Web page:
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Tony Batt

High Court denies Venetian's appeal

19 March 2008

WASHINGTON, DC -- Without comment, the U.S. Supreme Court on Monday denied The Venetian's appeal of last year's ruling by a federal circuit court that the casino violated U.S. labor law in March 1999.

The Supreme Court's refusal to hear the appeal means the casino will be required to post a notice on its premises for 60 days acknowledging it violated federal labor law and will no longer interfere with employees' right to organize into a union.

The Venetian failed to comply with the National Labor Relations Act when its employees used loudspeakers to warn more than 1,000 members of the Culinary and Bartenders unions against rallying on a sidewalk outside the casino.

"The Venetian has no property right to the sidewalk that permits it to prevent people, like the demonstrators here, from exercising their First Amendment rights by airing to the public and to prospective employees grievances about The Venetian's employment practices," according to a decision issued in May 2007 by the U.S. Circuit Court of Appeals in Washington, D.C.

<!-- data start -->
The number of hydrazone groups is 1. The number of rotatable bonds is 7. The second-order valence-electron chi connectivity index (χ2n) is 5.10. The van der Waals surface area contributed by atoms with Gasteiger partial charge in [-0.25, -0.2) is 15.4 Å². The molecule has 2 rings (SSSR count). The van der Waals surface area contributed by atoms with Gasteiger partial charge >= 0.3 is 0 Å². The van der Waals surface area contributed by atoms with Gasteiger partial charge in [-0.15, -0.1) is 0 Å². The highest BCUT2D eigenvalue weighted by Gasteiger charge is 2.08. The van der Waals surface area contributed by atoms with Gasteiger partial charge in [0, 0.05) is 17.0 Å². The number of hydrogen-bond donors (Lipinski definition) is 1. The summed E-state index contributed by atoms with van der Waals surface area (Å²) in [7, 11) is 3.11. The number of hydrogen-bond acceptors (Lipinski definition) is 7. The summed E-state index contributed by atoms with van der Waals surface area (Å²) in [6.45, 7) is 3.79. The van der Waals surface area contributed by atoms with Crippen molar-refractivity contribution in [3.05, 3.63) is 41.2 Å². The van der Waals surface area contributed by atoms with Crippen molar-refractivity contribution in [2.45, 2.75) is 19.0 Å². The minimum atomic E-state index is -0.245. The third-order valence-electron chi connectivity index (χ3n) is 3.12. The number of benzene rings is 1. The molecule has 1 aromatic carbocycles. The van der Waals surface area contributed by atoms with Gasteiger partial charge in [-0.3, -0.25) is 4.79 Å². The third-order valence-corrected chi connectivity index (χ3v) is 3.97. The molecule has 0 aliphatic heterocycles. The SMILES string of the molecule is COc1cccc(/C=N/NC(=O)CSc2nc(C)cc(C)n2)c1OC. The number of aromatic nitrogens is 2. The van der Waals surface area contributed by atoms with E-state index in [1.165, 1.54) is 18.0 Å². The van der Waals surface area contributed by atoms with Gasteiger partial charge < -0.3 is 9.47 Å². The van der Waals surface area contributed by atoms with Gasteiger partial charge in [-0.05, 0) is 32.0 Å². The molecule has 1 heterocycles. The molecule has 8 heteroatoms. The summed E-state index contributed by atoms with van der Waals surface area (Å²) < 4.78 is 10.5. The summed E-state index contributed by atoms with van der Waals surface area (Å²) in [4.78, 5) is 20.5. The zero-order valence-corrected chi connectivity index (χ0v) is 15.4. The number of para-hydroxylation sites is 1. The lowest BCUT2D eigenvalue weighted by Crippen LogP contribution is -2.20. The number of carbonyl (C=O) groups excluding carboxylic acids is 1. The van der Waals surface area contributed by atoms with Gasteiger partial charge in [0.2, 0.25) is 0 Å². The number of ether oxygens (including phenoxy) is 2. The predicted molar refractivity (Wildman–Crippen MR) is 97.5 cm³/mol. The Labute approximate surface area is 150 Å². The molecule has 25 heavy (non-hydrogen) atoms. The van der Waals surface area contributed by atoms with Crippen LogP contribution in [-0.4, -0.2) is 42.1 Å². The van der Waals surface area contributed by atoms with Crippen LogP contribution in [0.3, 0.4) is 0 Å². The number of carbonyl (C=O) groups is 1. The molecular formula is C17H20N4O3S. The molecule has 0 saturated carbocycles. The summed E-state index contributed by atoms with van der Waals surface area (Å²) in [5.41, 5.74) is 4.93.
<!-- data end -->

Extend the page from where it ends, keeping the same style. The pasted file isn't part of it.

The circuit court's ruling also found The Venetian violated the National Labor Relations Act when one of its security guards made a citizen's arrest of Culinary union officer Glen Arnodo.

Finally, the circuit court said the National Labor Relations Board should determine if The Venetian committed another violation by asking the Las Vegas police to keep the demonstrators off the sidewalk. The NLRB still has not issued a ruling on that issue.

Michael Anderson, a Boston attorney representing the Culinary and Bartender unions, said he was not surprised by the Supreme Court's rejection of The Venetian's appeal.

"(The appeal) was a pretty desperate measure," Anderson said. "It was clear to the Supreme Court that the decision by the circuit court was well within the scheme of existing laws."

Ron Reese, a spokesman for The Venetian, declined to comment on the Supreme Court's action.